History of Hoover dam and its Background

Hoover Dam
Hoover Dam spans the Colorado River in Black Canyon among Arizona and Nevada, a few 30 miles southeast of Las Vegas Nevada. From its source in the Rocky Mountains of north-central Colorado, the powerful Colorado River travels southwest additional than 1,400 miles to the Gulf of California, combination with other water sources (including the Green River and the Little Colorado River) and carving out the majestic Grand Canyon along its way.
Beginning in the late 19th century, effort was made to harness the natural power of the Colorado in order to provide irrigation and allow for resolution in the dry Southwest. In 1905, huge flooding caused by melting snow from high in the Rocky Mountains broke during the existing canals built just a few years earlier, totally immerse nearby farms. By the early 1920s, it had become obvious that the Colorado would need to be forbidden in order to prevent springtime flooding and channel the water where it was needed for irrigation, as well as present hydroelectric power for people living in the region.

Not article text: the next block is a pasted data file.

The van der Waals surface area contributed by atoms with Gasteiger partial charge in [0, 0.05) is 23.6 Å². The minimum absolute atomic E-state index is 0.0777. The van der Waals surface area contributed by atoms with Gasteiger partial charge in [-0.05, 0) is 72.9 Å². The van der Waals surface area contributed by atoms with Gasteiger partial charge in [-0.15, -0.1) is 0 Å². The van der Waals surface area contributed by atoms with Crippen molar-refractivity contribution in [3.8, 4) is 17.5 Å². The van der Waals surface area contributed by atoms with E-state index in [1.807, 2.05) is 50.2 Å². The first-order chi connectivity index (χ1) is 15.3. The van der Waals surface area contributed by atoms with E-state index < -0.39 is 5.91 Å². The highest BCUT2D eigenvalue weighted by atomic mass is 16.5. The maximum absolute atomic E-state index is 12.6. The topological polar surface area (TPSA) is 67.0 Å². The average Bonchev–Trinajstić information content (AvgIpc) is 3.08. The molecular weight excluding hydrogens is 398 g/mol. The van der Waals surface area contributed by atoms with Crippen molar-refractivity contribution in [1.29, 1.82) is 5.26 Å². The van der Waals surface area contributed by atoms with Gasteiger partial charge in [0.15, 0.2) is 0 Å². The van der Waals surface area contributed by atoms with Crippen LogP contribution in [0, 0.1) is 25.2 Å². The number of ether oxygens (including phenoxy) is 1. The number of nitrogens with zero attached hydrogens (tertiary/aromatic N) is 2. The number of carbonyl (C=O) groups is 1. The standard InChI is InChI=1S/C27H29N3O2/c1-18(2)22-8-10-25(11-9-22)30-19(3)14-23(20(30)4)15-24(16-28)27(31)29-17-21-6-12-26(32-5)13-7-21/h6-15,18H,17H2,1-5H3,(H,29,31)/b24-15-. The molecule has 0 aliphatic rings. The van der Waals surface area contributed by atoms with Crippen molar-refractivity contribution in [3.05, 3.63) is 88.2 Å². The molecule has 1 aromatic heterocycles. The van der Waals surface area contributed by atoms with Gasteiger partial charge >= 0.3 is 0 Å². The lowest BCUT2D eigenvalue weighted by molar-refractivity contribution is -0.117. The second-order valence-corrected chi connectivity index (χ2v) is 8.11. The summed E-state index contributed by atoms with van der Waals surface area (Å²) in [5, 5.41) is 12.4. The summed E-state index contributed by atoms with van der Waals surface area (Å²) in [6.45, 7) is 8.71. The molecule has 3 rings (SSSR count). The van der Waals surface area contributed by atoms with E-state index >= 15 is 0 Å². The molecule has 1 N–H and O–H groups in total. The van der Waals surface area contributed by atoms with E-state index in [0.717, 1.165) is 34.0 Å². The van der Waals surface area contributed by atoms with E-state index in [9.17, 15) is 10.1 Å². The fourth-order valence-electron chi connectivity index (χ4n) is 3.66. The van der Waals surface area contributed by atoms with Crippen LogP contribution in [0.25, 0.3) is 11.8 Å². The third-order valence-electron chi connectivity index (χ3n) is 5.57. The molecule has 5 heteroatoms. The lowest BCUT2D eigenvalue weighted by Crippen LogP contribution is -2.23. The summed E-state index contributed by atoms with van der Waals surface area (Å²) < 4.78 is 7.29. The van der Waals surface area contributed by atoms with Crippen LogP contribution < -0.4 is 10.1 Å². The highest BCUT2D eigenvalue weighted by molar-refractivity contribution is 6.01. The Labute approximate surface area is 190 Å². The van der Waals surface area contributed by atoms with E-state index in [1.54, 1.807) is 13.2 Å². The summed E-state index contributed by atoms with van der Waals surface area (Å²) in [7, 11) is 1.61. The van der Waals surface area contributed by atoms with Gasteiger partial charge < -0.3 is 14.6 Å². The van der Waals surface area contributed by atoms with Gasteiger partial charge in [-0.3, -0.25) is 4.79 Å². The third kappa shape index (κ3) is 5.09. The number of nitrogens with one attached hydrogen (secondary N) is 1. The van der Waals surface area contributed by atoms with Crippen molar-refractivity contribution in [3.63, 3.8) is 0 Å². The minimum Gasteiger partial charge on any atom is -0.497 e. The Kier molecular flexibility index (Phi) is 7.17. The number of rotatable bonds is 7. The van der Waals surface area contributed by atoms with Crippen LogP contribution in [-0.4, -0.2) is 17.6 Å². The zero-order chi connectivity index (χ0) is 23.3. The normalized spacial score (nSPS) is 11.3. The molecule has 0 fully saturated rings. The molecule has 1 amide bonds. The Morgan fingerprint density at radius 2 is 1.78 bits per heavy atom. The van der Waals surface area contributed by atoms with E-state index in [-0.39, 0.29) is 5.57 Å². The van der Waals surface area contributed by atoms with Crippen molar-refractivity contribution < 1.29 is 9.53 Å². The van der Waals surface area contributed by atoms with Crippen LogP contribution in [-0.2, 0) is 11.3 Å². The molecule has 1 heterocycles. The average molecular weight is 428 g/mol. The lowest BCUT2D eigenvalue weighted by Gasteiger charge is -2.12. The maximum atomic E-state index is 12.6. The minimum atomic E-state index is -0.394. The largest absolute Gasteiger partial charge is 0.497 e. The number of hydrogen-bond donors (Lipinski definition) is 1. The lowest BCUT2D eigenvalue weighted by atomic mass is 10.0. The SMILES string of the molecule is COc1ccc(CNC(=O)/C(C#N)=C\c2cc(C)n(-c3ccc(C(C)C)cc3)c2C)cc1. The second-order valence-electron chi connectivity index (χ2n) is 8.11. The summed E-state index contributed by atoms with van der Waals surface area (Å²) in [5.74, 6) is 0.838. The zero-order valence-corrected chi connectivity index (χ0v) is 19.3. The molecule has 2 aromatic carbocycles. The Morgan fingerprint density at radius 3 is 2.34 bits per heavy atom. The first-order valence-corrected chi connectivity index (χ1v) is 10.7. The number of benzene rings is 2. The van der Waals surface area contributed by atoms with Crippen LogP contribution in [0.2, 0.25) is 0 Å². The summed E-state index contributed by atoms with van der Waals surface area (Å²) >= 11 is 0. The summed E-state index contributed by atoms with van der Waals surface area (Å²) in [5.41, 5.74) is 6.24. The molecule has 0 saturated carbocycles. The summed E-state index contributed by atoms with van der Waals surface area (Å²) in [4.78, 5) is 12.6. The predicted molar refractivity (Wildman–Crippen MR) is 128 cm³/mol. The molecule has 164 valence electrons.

Arthur Powell Davis, head of the U.S. Bureau of recovery (the federal agency given accountability for irrigation in the West) drew up plans for a determined dam-building project in 1922. Black Canyon was chosen out of two possible locations for the dam; the other was Boulder Canyon, and for some cause the planners sustained to call the project Boulder Dam. 

By the time structure of Boulder Dam began in 1930, thousands of potential workers had flooded the province, many of whom had lost their jobs during first years of the Great despair. A total of 21,000 men worked on edifice the dam over the course of its construction (around 5,000 at any one time) and the region's growing populace turned Las Vegas from a drowsy town to a bustling city. Some 12,000 people are present at the ceremony on September 30, 1935, when leader Franklin D. Roosevelt enthusiastic Boulder Dam. (Twelve years later, the dam would be renamed for Hoover in honor of his efforts on behalf of the project.) At 726 feet (221 m) high–twice the tallness of the Statue of Liberty–and 1,244 feet (379 m) long, the dam consider more than 6.6 million tons.

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